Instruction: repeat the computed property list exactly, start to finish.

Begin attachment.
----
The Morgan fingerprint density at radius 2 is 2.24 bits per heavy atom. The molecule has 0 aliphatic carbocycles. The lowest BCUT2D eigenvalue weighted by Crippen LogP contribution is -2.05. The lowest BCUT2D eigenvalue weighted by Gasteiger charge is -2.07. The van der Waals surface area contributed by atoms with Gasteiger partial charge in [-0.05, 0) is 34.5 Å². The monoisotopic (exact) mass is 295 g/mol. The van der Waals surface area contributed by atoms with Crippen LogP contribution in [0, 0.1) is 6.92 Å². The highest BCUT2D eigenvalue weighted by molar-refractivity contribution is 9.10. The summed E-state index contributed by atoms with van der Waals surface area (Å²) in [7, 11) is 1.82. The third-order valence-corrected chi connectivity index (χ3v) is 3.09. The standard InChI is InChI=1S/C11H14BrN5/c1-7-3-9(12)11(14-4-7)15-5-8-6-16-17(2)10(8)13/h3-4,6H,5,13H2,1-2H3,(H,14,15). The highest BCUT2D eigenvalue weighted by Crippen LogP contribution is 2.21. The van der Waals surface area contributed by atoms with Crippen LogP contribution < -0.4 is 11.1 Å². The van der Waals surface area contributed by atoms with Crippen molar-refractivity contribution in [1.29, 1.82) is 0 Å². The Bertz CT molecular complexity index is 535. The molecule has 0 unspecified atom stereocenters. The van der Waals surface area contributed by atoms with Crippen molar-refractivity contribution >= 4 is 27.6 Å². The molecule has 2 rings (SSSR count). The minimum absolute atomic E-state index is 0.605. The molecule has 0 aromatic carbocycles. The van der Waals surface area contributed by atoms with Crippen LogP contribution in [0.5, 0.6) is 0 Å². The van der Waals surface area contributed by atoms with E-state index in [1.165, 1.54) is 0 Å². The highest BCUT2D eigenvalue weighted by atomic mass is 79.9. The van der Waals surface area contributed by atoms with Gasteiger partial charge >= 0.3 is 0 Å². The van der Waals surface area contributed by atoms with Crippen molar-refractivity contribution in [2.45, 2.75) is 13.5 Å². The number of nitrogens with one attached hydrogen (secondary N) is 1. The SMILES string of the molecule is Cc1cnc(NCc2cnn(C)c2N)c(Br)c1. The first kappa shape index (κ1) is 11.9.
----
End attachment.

The Morgan fingerprint density at radius 2 is 2.24 bits per heavy atom. The molecule has 0 aliphatic carbocycles. The lowest BCUT2D eigenvalue weighted by Crippen LogP contribution is -2.05. The lowest BCUT2D eigenvalue weighted by Gasteiger charge is -2.07. The van der Waals surface area contributed by atoms with Gasteiger partial charge in [-0.05, 0) is 34.5 Å². The monoisotopic (exact) mass is 295 g/mol. The van der Waals surface area contributed by atoms with Crippen LogP contribution in [0, 0.1) is 6.92 Å². The highest BCUT2D eigenvalue weighted by molar-refractivity contribution is 9.10. The summed E-state index contributed by atoms with van der Waals surface area (Å²) in [7, 11) is 1.82. The third-order valence-corrected chi connectivity index (χ3v) is 3.09. The standard InChI is InChI=1S/C11H14BrN5/c1-7-3-9(12)11(14-4-7)15-5-8-6-16-17(2)10(8)13/h3-4,6H,5,13H2,1-2H3,(H,14,15). The highest BCUT2D eigenvalue weighted by Crippen LogP contribution is 2.21. The van der Waals surface area contributed by atoms with Crippen LogP contribution < -0.4 is 11.1 Å². The van der Waals surface area contributed by atoms with Crippen molar-refractivity contribution in [1.29, 1.82) is 0 Å². The Bertz CT molecular complexity index is 535. The molecule has 0 unspecified atom stereocenters. The van der Waals surface area contributed by atoms with Crippen molar-refractivity contribution >= 4 is 27.6 Å². The molecule has 2 rings (SSSR count). The minimum absolute atomic E-state index is 0.605. The molecule has 0 aromatic carbocycles. The van der Waals surface area contributed by atoms with Crippen LogP contribution in [0.5, 0.6) is 0 Å². The van der Waals surface area contributed by atoms with E-state index in [1.165, 1.54) is 0 Å². The highest BCUT2D eigenvalue weighted by atomic mass is 79.9. The van der Waals surface area contributed by atoms with Gasteiger partial charge >= 0.3 is 0 Å². The van der Waals surface area contributed by atoms with Crippen molar-refractivity contribution in [2.45, 2.75) is 13.5 Å². The number of nitrogens with one attached hydrogen (secondary N) is 1. The SMILES string of the molecule is Cc1cnc(NCc2cnn(C)c2N)c(Br)c1. The first kappa shape index (κ1) is 11.9.